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Remote learning not ‘primary’ driver of academic losses, new analysis suggests

Two young boys and a girl sit at a table in a classroom with pencils and worksheets.

Allison Shelley / The Verbatim Agency for EDUimages

Exactly how much did remote learning contribute to students’ academic losses during the pandemic?

A new analysis released Friday inches us closer to a complicated answer. 

Using the latest national and state test score data, a team of researchers found that districts that stayed remote during the 2020-21 school year did see bigger declines in elementary and middle school math, and to some degree in reading, than other districts in their state. 

But the losses varied widely — and many districts that went back in person had bigger losses than districts that stayed remote. The pattern is inconsistent enough that school closures, it seems, were not the primary driver of those drops in achievement.

“Based on the discussion before these results came out, you’d think that the only thing driving achievement losses would be remote learning, but actually that does not seem to be the case,” said Thomas Kane, a Harvard professor of education and economics who co-led the research. “I was really surprised by these results.”

Earlier research by Kane and others found a strong tie between declines in academic performance and remote learning, which posed huge challenges for students and families nationwide.  

The new analysis is the first to look at how the pandemic affected math and reading achievement in many individual school districts. The team relied on testing data for 29 states, spanning around 4,000 school districts that serve some 12 million students in third to eighth grades — or around half of the U.S. student population for those age groups.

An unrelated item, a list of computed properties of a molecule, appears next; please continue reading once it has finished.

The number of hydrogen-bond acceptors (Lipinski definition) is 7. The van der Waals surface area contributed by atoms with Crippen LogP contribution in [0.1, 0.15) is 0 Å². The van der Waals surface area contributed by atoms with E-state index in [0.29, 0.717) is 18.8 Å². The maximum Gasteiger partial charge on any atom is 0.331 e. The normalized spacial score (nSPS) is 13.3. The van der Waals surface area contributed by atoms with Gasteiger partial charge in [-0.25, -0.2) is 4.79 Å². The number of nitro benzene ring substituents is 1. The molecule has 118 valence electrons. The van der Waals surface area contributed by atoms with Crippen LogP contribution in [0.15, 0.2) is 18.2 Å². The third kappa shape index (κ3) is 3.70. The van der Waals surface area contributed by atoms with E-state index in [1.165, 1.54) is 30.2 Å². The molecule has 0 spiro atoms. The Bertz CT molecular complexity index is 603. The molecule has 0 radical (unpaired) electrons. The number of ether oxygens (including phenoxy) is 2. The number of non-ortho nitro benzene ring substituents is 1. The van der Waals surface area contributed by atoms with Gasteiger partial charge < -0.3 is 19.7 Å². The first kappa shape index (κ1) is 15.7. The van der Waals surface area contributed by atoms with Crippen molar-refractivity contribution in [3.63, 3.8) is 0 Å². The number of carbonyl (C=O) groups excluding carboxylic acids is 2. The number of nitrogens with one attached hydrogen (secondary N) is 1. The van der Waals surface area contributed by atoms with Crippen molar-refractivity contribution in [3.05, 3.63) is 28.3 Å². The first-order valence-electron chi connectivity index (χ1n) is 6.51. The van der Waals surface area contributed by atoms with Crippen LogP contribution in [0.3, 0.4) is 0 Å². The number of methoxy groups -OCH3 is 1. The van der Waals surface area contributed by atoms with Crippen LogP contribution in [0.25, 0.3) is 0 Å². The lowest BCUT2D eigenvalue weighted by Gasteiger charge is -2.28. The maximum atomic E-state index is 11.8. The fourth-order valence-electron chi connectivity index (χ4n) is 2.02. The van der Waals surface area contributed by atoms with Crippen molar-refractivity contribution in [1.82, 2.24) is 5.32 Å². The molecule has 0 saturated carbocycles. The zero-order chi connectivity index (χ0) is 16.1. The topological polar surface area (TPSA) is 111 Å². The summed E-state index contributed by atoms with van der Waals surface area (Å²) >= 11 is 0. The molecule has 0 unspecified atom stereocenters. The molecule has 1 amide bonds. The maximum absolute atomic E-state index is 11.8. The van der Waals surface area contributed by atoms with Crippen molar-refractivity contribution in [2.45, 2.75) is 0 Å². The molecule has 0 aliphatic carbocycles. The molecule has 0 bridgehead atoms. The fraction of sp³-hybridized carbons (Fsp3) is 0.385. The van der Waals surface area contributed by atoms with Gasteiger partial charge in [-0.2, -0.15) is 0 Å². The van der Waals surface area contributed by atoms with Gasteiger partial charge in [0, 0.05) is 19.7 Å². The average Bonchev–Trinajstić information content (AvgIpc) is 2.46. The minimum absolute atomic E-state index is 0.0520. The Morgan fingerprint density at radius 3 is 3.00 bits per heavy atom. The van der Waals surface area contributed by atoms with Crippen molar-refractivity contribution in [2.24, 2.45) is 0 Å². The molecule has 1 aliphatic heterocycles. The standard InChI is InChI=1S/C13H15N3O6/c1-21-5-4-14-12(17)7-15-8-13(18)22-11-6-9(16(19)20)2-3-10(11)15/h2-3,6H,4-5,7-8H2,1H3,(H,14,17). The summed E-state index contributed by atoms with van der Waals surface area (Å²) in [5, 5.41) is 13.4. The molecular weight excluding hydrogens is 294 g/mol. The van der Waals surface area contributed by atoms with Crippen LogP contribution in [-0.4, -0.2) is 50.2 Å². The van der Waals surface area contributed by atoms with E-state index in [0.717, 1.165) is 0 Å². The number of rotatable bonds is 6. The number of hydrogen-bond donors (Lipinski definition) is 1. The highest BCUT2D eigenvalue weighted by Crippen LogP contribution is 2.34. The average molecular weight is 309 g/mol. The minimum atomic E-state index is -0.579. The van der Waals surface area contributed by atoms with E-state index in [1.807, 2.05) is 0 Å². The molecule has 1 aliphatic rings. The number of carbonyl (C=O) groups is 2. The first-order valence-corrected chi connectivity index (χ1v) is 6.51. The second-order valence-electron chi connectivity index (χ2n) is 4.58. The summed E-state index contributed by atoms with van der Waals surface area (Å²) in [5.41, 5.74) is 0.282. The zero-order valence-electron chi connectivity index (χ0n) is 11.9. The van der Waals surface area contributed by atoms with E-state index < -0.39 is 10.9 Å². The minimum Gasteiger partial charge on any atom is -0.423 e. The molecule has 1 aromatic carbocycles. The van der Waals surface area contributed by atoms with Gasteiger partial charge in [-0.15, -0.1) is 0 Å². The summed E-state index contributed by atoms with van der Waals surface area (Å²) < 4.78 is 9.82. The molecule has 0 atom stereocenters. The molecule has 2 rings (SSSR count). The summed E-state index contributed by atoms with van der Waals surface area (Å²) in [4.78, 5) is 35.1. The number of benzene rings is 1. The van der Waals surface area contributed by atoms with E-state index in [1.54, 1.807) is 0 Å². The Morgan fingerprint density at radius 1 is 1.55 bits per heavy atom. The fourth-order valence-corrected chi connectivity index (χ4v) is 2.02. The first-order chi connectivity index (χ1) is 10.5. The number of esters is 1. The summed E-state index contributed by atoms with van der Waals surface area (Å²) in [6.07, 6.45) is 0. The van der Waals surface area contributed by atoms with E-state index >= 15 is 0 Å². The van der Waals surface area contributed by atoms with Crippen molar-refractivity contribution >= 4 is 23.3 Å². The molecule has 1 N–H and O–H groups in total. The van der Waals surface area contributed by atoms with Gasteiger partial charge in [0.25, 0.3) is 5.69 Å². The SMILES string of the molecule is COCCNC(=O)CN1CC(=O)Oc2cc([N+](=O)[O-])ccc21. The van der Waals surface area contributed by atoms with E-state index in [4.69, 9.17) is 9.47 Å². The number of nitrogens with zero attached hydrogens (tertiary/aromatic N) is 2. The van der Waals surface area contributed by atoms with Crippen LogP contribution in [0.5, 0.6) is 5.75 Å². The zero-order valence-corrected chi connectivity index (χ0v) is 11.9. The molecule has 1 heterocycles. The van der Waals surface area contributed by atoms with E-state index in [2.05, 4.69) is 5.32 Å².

Researchers then combined that information with scores released this week from a key national test known as NAEP, which allowed them to compare student performance in spring 2019 and spring 2022. They found that, this year, the students in the median school district had learned about half a grade level less in math and about a quarter of a grade level less in reading, compared with their pre-pandemic peers. (Those conversions of scores to time are inexact, but the researchers say they offer the clearest picture for parents.)

There were drastic differences in performance among districts in each state, they found, with a number of districts actually doing better since the pandemic, a small number doing much worse, and most seeing some declines.

“The pandemic was like a band of tornadoes, leaving devastating learning losses in some districts, while leaving many other districts untouched,” Kane said. “But until now, that damage has been hard to see.”

The research team also found that high-poverty districts suffered greater academic losses, offering a more sobering picture than the national NAEP results did and echoing some earlier pandemic research.